While it can be a complex process at times, upgrading to the latest Django
version has several benefits:
- New features and improvements are added.
- Bugs are fixed.
- Older version of Django will eventually no longer receive security updates.
(see Supported versions).
- Upgrading as each new Django release is available makes future upgrades less
painful by keeping your code base up to date.
Here are some things to consider to help make your upgrade process as smooth as
If it’s your first time doing an upgrade, it is useful to read the guide
on the different release processes.
Afterwards, you should familiarize yourself with the changes that were made in
the new Django version(s):
- Read the release notes for each ‘final’ release from
the one after your current Django version, up to and including the version to
which you plan to upgrade.
- Look at the deprecation timeline for the
Pay particular attention to backwards incompatible changes to get a clear idea
of what will be needed for a successful upgrade.
If you’re upgrading through more than one feature version (e.g. A.B to A.B+2),
it’s usually easier to upgrade through each feature release incrementally
(A.B to A.B+1 to A.B+2) rather than to make all the changes for each feature
release at once. For each feature release, use the latest patch release (A.B.C).
The same incremental upgrade approach is recommended when upgrading from one
LTS to the next.
In most cases it will be necessary to upgrade to the latest version of your
Django-related dependencies as well. If the Django version was recently
released or if some of your dependencies are not well-maintained, some of your
dependencies may not yet support the new Django version. In these cases you may
have to wait until new versions of your dependencies are released.
Resolving deprecation warnings¶
Before upgrading, it’s a good idea to resolve any deprecation warnings raised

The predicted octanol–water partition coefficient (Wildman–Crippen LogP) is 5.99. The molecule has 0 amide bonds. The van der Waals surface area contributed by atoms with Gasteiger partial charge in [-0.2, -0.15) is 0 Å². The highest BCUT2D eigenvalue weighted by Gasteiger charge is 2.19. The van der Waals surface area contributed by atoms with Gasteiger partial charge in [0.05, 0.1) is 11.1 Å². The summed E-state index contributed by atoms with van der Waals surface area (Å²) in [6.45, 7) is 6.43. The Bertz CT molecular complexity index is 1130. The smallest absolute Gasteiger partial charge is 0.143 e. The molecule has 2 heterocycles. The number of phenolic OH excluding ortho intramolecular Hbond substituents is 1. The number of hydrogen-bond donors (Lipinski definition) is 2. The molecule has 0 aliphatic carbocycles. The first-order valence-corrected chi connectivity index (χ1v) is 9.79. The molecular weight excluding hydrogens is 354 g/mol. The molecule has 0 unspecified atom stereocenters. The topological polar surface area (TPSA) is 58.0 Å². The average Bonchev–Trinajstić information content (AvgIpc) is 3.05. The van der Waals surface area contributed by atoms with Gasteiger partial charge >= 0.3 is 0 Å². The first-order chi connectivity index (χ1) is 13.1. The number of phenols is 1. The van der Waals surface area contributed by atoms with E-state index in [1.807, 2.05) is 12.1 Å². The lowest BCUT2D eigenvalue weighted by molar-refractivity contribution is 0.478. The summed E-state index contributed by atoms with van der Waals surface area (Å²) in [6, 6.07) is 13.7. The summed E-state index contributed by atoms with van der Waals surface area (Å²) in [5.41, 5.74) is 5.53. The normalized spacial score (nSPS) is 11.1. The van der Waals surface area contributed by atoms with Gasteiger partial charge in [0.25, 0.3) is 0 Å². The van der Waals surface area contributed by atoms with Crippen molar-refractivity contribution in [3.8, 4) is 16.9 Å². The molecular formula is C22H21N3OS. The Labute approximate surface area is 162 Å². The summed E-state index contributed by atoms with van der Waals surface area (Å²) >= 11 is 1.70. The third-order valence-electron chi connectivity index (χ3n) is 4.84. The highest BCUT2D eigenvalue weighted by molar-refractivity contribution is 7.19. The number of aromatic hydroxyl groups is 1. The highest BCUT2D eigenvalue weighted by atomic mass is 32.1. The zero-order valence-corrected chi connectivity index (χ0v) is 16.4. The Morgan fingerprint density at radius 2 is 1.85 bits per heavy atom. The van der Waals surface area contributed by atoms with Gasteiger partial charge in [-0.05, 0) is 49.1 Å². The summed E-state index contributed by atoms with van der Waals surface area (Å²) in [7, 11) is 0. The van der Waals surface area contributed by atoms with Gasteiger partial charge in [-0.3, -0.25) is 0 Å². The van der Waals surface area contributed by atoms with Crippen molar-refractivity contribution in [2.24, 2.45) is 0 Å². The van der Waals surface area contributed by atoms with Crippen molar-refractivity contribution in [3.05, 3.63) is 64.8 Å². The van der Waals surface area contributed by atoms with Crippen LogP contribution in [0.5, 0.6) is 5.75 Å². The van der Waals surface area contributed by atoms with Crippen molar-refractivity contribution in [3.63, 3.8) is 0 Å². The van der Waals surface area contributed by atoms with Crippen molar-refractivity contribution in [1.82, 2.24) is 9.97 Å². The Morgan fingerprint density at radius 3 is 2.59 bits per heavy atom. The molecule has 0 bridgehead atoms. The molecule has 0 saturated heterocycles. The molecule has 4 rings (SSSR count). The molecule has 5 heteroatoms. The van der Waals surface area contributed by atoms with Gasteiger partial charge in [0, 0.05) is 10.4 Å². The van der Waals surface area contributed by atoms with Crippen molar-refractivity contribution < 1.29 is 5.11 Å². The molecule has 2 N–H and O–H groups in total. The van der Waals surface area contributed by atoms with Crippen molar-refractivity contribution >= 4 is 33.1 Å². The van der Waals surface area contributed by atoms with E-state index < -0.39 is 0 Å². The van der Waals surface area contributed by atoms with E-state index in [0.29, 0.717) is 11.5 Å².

by your project while using your current version of Django. Fixing these
warnings before upgrading ensures that you’re informed about areas of the code
that need altering.
In Python, deprecation warnings are silenced by default. You must turn them on
-Wall Python command line option or the
environment variable. For example, to show warnings while running tests:
$ python -Wall manage.py test
If you’re not using the Django test runner, you may need to also ensure that
any console output is not captured which would hide deprecation warnings. For
example, if you use py.test:
$ PYTHONWARNINGS=all py.test tests --capture=no
Resolve any deprecation warnings with your current version of Django before
continuing the upgrade process.
Third party applications might use deprecated APIs in order to support multiple
versions of Django, so deprecation warnings in packages you’ve installed don’t
necessarily indicate a problem. If a package doesn’t support the latest version
of Django, consider raising an issue or sending a pull request for it.
Exactly which steps you will need to take depends on your installation process.
The most convenient way is to use pip with the
$ pip install -U Django
pip also automatically uninstalls the previous version of Django.
If you use some other installation process, you might have to manually
uninstall the old Django version and
should look at the complete installation instructions.
When the new environment is set up, run the full test suite for your application. Again, it’s useful to turn
on deprecation warnings on so they’re shown in the test output (you can also
use the flag if you test your app manually using
$ python -Wall manage.py test
After you have run the tests, fix any failures. While you have the release
notes fresh in your mind, it may also be a good time to take advantage of new
features in Django by refactoring your code to eliminate any deprecation
When you are sufficiently confident your app works with the new version of
Django, you’re ready to go ahead and deploy
your upgraded Django project.
If you are using caching provided by Django, you should consider clearing your
cache after upgrading. Otherwise you may run into problems, for example, if you
are caching pickled objects as these objects are not guaranteed to be
pickle-compatible across Django versions. A past instance of incompatibility
was caching pickled
HttpResponse objects, either
directly or indirectly via the